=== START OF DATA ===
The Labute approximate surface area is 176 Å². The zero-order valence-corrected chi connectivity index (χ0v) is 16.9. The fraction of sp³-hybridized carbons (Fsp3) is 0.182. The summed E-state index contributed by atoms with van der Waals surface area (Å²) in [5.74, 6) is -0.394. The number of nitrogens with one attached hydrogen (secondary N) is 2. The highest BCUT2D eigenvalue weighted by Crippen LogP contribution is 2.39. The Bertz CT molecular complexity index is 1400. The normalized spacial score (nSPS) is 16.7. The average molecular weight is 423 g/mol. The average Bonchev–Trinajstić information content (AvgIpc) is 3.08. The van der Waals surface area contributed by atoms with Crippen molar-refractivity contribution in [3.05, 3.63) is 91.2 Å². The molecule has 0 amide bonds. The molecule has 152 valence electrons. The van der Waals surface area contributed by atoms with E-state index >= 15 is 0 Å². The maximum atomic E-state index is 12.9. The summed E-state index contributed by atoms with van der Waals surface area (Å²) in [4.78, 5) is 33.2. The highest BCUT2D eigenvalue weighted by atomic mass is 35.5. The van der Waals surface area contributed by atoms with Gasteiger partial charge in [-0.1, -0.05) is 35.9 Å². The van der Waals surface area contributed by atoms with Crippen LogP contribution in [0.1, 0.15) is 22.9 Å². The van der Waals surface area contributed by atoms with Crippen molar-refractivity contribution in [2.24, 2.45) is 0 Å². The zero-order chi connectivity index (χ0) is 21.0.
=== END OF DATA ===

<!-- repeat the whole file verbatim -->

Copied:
The Labute approximate surface area is 176 Å². The zero-order valence-corrected chi connectivity index (χ0v) is 16.9. The fraction of sp³-hybridized carbons (Fsp3) is 0.182. The summed E-state index contributed by atoms with van der Waals surface area (Å²) in [5.74, 6) is -0.394. The number of nitrogens with one attached hydrogen (secondary N) is 2. The highest BCUT2D eigenvalue weighted by Crippen LogP contribution is 2.39. The Bertz CT molecular complexity index is 1400. The normalized spacial score (nSPS) is 16.7. The average molecular weight is 423 g/mol. The average Bonchev–Trinajstić information content (AvgIpc) is 3.08. The van der Waals surface area contributed by atoms with Crippen molar-refractivity contribution in [3.05, 3.63) is 91.2 Å². The molecule has 0 amide bonds. The molecule has 152 valence electrons. The van der Waals surface area contributed by atoms with E-state index >= 15 is 0 Å². The maximum atomic E-state index is 12.9. The summed E-state index contributed by atoms with van der Waals surface area (Å²) in [4.78, 5) is 33.2. The highest BCUT2D eigenvalue weighted by atomic mass is 35.5. The van der Waals surface area contributed by atoms with Gasteiger partial charge in [-0.1, -0.05) is 35.9 Å². The van der Waals surface area contributed by atoms with Crippen LogP contribution in [0.1, 0.15) is 22.9 Å². The van der Waals surface area contributed by atoms with Crippen molar-refractivity contribution in [2.24, 2.45) is 0 Å². The zero-order chi connectivity index (χ0) is 21.0.